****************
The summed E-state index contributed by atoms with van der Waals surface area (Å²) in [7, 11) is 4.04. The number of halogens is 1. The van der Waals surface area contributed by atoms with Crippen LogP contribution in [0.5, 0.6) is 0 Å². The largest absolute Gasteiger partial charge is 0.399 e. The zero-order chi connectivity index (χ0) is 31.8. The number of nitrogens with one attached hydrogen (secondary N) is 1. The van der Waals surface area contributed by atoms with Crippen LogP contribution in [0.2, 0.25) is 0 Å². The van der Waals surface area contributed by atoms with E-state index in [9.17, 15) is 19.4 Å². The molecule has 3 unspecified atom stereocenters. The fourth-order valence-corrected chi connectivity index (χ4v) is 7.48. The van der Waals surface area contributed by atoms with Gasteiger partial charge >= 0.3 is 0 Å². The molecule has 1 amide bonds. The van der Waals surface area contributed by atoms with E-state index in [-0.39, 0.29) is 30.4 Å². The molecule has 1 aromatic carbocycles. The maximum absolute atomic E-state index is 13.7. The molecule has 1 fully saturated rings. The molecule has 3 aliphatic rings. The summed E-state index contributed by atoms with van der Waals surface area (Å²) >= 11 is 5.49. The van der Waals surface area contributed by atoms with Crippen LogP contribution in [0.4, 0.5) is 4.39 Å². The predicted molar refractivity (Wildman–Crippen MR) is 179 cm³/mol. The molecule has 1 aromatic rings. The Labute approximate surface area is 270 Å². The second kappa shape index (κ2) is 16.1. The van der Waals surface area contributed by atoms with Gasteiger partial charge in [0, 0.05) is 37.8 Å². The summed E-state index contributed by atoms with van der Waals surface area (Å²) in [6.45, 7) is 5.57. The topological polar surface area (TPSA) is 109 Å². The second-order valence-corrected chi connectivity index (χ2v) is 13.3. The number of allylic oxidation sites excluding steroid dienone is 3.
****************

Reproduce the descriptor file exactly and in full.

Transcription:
The summed E-state index contributed by atoms with van der Waals surface area (Å²) in [7, 11) is 4.04. The number of halogens is 1. The van der Waals surface area contributed by atoms with Crippen LogP contribution in [0.5, 0.6) is 0 Å². The largest absolute Gasteiger partial charge is 0.399 e. The zero-order chi connectivity index (χ0) is 31.8. The number of nitrogens with one attached hydrogen (secondary N) is 1. The van der Waals surface area contributed by atoms with Crippen LogP contribution in [0.2, 0.25) is 0 Å². The van der Waals surface area contributed by atoms with E-state index in [9.17, 15) is 19.4 Å². The molecule has 3 unspecified atom stereocenters. The fourth-order valence-corrected chi connectivity index (χ4v) is 7.48. The van der Waals surface area contributed by atoms with Gasteiger partial charge >= 0.3 is 0 Å². The molecule has 1 amide bonds. The van der Waals surface area contributed by atoms with E-state index in [-0.39, 0.29) is 30.4 Å². The molecule has 1 aromatic carbocycles. The maximum absolute atomic E-state index is 13.7. The molecule has 1 fully saturated rings. The molecule has 3 aliphatic rings. The summed E-state index contributed by atoms with van der Waals surface area (Å²) >= 11 is 5.49. The van der Waals surface area contributed by atoms with Crippen LogP contribution in [0.4, 0.5) is 4.39 Å². The predicted molar refractivity (Wildman–Crippen MR) is 179 cm³/mol. The molecule has 1 aromatic rings. The Labute approximate surface area is 270 Å². The second kappa shape index (κ2) is 16.1. The van der Waals surface area contributed by atoms with Gasteiger partial charge in [0, 0.05) is 37.8 Å². The summed E-state index contributed by atoms with van der Waals surface area (Å²) in [6.45, 7) is 5.57. The topological polar surface area (TPSA) is 109 Å². The second-order valence-corrected chi connectivity index (χ2v) is 13.3. The number of allylic oxidation sites excluding steroid dienone is 3.